The investigation in this example centers on the use of fossils to develop concepts about variation of characteristics in a population, evolution—including indicators of past environments and changes in those environments, the role of climate in biological adaptation, and use of geological data. High-school students generally exhibit interest in fossils and what the fossils indicate about organisms and their habitats. Fossils can be purchased from scientific supply houses, as well as collected locally in some places. In the investigation described here, the students conduct an inquiry to answer an apparently simple question: Do two slightly different fossils represent an evolutionary trend? In doing the activity, students rely on prior knowledge from life science. They use mathematical knowledge and skill. The focus of the discussion is to explain organized data.

[This example highlights some elements of Teaching Standards A, B, D, and E; 9-12 Content Standards A, C, D and the Unifying Concepts and Processes; and Program Standards A and C.]

The investigation begins with a task that students originally perceive as easy—describing the characteristics of two brachiopods to see if change has occurred. The student inquiries begin when the teacher, Mr. D., gives each student two similar but slightly different fossils and asks the students if they think an evolutionary trend can be discerned. The openness and ambiguity of the question results in mixed responses. Mr. D. asks for a justification of each answer and gently challenges the students' responses by posing questions such as: "How do you know? How could you support your answer? What evidence would you need? What if these fossils were from the same rock formation? How do you know that the differences are not normal variations in this species? What if the two fossils were from rock formations deposited 10 millions years apart? Can you tell if evolution has or has not occurred by examining only two samples?"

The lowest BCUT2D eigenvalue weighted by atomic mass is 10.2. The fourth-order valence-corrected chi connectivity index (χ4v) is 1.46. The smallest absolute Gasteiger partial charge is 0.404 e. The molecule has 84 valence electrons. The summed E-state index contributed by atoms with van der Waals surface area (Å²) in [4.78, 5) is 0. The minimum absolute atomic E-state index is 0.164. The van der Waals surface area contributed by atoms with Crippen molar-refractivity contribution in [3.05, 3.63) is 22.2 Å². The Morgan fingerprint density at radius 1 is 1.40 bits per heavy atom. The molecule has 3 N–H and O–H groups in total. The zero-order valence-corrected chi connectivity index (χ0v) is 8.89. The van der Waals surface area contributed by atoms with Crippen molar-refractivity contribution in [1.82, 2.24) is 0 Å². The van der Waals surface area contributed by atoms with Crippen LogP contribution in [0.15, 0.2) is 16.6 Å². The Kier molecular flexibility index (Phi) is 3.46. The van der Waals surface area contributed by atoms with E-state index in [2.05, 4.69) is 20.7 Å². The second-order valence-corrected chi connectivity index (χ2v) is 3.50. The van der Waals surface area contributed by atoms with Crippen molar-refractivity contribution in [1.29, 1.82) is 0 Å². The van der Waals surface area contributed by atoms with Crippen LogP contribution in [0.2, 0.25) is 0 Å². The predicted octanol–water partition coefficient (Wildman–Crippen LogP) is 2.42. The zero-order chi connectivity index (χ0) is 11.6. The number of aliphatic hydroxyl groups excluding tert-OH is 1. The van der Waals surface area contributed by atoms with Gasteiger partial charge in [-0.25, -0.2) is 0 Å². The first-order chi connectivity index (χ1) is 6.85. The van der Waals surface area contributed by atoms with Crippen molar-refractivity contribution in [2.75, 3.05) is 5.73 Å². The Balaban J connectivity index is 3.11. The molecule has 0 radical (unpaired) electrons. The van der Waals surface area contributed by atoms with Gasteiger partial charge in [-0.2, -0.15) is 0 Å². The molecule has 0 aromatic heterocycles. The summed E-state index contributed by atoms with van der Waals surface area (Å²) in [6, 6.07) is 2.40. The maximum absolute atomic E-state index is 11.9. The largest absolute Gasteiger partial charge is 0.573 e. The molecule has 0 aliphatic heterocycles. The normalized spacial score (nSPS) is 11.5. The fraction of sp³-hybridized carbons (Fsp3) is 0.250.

Mr. D. shows students two trays, each with about 100 carefully selected fossil brachiopods. He asks the students to describe the fossils. After they have had time to examine the fossils, he hears descriptions such as "They look like butterflies," and "They are kind of triangular with a big middle section and ribs." Then he asks if there are any differences between the fossils in the two trays. The students quickly conclude that they cannot really tell any differences based on the general description, so Mr. D. asks how they could tell if the fossil populations were different. From the ensuing discussion, students determine that quantitative description of specific characteristics, such as length, width, and number of ribs are most helpful.

Mr. D. places the students in groups of four and presents them with two trays of brachiopods. They are told to measure, record, and graph some characteristics of the brachiopod populations. The students decide what they want to measure and how to do it. They work for a class period measuring and entering their data on length and width of the brachiopods in the populations in a computer database. When all data are entered, summarized, and graphed, the class results resemble those displayed in the figure.

The students begin examining the graphs showing frequency distribution of the length and width of fossils. As the figure

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